Sleepy Hollow

At what point do you finally admit to yourself that you’re not okay? I’ve had anxiety since I was 9 years old, but back then there wasn’t really a name for it. My Mom told me I had a “nervous stomach” because I would feel nauseous so often. Many things scared me growing up, so much so that for a long period of time, I rarely left my house. Looking back on the past 23 years, I wonder what life feels like without fear.

My mind constantly races. I find it so difficult to be in the moment despite the books I’ve read, meditation I’ve practiced, and grounding methods I’ve incorporated into my daily routine. The future, in all of it’s uncertainty, leaves me feeling afraid of where I’m going and what I’m doing. I don’t remember the last time I was able to experience something without thinking about what I was going to do next, or if I’ve ever been able to do that at all.

I have tried many things to manage my anxiety over the years beginning with counselling in my teens. Most of those sessions lead to conversations about addictions in my family and codependency. That’s not to say those weren’t real issues in my life, but none of these professionals ever seemed to help. I’ve kept food diaries to determine if what I was eating was somehow affecting my mood. Unfortunately, all that revealed was that I had IBS and what would eventually lead to full blown lactose intolerance. I’ve tried alternative therapies like reiki, reflexology, tarot card readings, acupuncture, naturopathic treatments, meditation, yoga, supplements, and incorporating a strict exercise regime, all of which helped but were never sustainable or long lasting.

I am often told I come across as a very happy, positive, optimistic, and strong person. I think I am all of those things, but I’m also hollow inside. I have a hard time eliciting a genuine laugh and often wonder how others can laugh so effortlessly at things that really aren’t that funny. When I’m out having fun, I will usually stop and feel that on the inside I’m really not having that great of a time, but I’m out and doing things that are supposed to make you happy, so I tell myself I am. I’m tired of meeting new people and having to get to know them but I also hate to spend too much time alone. These are the inner workings of an anxiety-ridden, depressed, 30-something who’s single with no children and wondering what happened to the last 15 years of her life and what will the next 15 bring?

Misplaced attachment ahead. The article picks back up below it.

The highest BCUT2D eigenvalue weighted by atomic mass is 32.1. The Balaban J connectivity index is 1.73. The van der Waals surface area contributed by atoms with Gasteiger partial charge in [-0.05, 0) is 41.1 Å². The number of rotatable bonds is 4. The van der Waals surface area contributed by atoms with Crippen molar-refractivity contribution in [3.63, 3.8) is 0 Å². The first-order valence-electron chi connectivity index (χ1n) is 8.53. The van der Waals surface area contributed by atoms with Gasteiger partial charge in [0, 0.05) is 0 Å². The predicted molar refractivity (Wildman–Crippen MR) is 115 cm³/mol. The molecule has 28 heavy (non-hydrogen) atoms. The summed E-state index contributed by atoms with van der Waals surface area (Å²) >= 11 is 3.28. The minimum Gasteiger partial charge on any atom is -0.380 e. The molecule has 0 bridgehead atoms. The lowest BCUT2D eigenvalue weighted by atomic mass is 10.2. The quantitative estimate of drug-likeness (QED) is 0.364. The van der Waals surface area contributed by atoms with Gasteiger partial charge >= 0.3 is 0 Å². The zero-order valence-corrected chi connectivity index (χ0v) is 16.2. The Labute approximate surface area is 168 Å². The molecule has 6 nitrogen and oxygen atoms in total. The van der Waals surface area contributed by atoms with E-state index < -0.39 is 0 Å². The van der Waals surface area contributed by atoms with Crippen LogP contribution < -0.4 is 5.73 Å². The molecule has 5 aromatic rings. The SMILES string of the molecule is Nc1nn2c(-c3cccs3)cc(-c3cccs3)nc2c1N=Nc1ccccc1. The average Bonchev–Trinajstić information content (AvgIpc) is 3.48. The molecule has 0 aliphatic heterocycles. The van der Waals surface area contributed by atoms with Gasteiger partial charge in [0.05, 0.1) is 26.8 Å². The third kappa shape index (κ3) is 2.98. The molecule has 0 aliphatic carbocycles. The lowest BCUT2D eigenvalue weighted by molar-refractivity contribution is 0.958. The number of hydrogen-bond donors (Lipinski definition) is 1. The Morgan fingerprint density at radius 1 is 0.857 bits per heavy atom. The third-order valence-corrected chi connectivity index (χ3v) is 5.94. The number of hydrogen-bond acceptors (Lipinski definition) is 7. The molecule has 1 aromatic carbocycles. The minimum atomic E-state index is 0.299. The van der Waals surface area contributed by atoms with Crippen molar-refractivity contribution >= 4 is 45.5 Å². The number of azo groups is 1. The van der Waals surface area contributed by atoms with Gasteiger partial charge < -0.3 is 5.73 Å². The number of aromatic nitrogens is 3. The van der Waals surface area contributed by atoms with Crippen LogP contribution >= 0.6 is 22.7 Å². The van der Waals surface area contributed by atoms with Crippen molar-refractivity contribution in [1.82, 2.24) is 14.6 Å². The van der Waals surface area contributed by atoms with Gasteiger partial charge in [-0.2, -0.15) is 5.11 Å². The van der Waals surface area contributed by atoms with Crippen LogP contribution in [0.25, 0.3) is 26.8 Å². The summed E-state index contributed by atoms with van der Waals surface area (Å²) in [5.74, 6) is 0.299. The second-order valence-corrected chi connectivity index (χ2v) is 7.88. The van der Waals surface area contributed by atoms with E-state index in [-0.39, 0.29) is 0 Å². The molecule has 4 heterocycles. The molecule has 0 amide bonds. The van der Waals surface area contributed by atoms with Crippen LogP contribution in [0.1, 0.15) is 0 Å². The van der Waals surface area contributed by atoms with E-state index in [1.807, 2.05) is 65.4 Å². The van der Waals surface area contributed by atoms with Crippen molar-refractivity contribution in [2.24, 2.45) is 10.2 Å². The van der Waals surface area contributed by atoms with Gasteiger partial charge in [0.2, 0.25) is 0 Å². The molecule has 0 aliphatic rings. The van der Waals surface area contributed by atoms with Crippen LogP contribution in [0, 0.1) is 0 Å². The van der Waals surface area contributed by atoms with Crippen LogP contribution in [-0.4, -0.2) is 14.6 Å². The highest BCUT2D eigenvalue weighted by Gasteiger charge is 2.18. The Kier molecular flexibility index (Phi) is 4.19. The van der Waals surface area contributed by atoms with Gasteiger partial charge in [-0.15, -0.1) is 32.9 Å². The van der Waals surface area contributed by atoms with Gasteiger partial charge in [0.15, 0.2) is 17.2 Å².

I’ve been pretty lost since being abused. I have put my all into that experience, sharing, healing, helping, sympathizing, organizing, speaking, advocating, you name it. I’ve obsessed over it and who it’s made me. I thought that the trauma was what was making me feel this way. Of course, it doesn’t help and it adds an extremely thick layer of shit to a person who’s already struggling, but really, I’ve been this way for a lot longer than five years. The trauma from the assault is it’s own separate thing lumped on top of my general anxiety disorder. Turns out that PTSD and GAD are a really toxic mix.

I’ve never felt more lonely or alone. I don’t particularly need anyone right now, but I feel a want to have some sort of constant in my life. I can’t seem to make sense of how I got here, I just want my brain to settle for a while so I can see past the scribblings in front of me to view the bigger picture. Even as I type this, I’m not crying, I’m not upset, I’m just empty. It’s weird because I’m not overly concerned about how empty I feel either, it’s just a void. Life is weird.

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2 thoughts on “Sleepy Hollow

  1. I’m about the same age single and lesbian. It is the pressure put on you by capitalism to be “productive”. We change the world then our lives will change.
    You need communism.

    Like

  2. Well, you’ve officially become a 30 year old manic depressive, anxiety-plagued, single, motherless cat-lady with irritable bowel syndrome.

    I hope you’ll stop telling other people to “do better” now and maybe focus on doing better yourself.

    It’s time for you to worry about you

    Like

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